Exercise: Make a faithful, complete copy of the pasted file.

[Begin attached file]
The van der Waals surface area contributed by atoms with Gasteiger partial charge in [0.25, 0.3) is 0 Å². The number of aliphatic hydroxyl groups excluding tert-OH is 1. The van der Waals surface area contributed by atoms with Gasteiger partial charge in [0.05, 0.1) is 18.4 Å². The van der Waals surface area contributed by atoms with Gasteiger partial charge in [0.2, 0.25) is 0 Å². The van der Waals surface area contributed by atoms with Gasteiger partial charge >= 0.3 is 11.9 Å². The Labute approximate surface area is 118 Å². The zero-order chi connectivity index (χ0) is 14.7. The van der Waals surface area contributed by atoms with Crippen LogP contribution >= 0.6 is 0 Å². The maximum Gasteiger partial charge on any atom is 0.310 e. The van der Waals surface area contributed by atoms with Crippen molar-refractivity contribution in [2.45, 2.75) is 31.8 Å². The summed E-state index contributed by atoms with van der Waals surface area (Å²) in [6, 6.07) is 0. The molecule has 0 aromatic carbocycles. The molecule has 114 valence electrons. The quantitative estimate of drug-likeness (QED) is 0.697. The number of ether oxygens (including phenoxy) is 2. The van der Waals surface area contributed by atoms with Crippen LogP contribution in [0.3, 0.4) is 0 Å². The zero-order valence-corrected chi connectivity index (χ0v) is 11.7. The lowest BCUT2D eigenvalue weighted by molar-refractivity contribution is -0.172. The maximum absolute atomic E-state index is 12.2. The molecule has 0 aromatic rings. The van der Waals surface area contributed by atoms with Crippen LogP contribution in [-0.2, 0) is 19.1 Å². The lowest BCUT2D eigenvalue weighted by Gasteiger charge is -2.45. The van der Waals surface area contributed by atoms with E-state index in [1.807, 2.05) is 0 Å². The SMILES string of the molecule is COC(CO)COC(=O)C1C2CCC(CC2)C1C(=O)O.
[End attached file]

The van der Waals surface area contributed by atoms with Gasteiger partial charge in [0.25, 0.3) is 0 Å². The number of aliphatic hydroxyl groups excluding tert-OH is 1. The van der Waals surface area contributed by atoms with Gasteiger partial charge in [0.05, 0.1) is 18.4 Å². The van der Waals surface area contributed by atoms with Gasteiger partial charge in [0.2, 0.25) is 0 Å². The van der Waals surface area contributed by atoms with Gasteiger partial charge >= 0.3 is 11.9 Å². The Labute approximate surface area is 118 Å². The zero-order chi connectivity index (χ0) is 14.7. The van der Waals surface area contributed by atoms with Crippen LogP contribution >= 0.6 is 0 Å². The maximum Gasteiger partial charge on any atom is 0.310 e. The van der Waals surface area contributed by atoms with Crippen molar-refractivity contribution in [2.45, 2.75) is 31.8 Å². The summed E-state index contributed by atoms with van der Waals surface area (Å²) in [6, 6.07) is 0. The molecule has 0 aromatic carbocycles. The molecule has 114 valence electrons. The quantitative estimate of drug-likeness (QED) is 0.697. The number of ether oxygens (including phenoxy) is 2. The van der Waals surface area contributed by atoms with Crippen LogP contribution in [0.3, 0.4) is 0 Å². The zero-order valence-corrected chi connectivity index (χ0v) is 11.7. The lowest BCUT2D eigenvalue weighted by molar-refractivity contribution is -0.172. The maximum absolute atomic E-state index is 12.2. The molecule has 0 aromatic rings. The van der Waals surface area contributed by atoms with Crippen LogP contribution in [-0.2, 0) is 19.1 Å². The lowest BCUT2D eigenvalue weighted by Gasteiger charge is -2.45. The van der Waals surface area contributed by atoms with E-state index in [1.807, 2.05) is 0 Å². The SMILES string of the molecule is COC(CO)COC(=O)C1C2CCC(CC2)C1C(=O)O.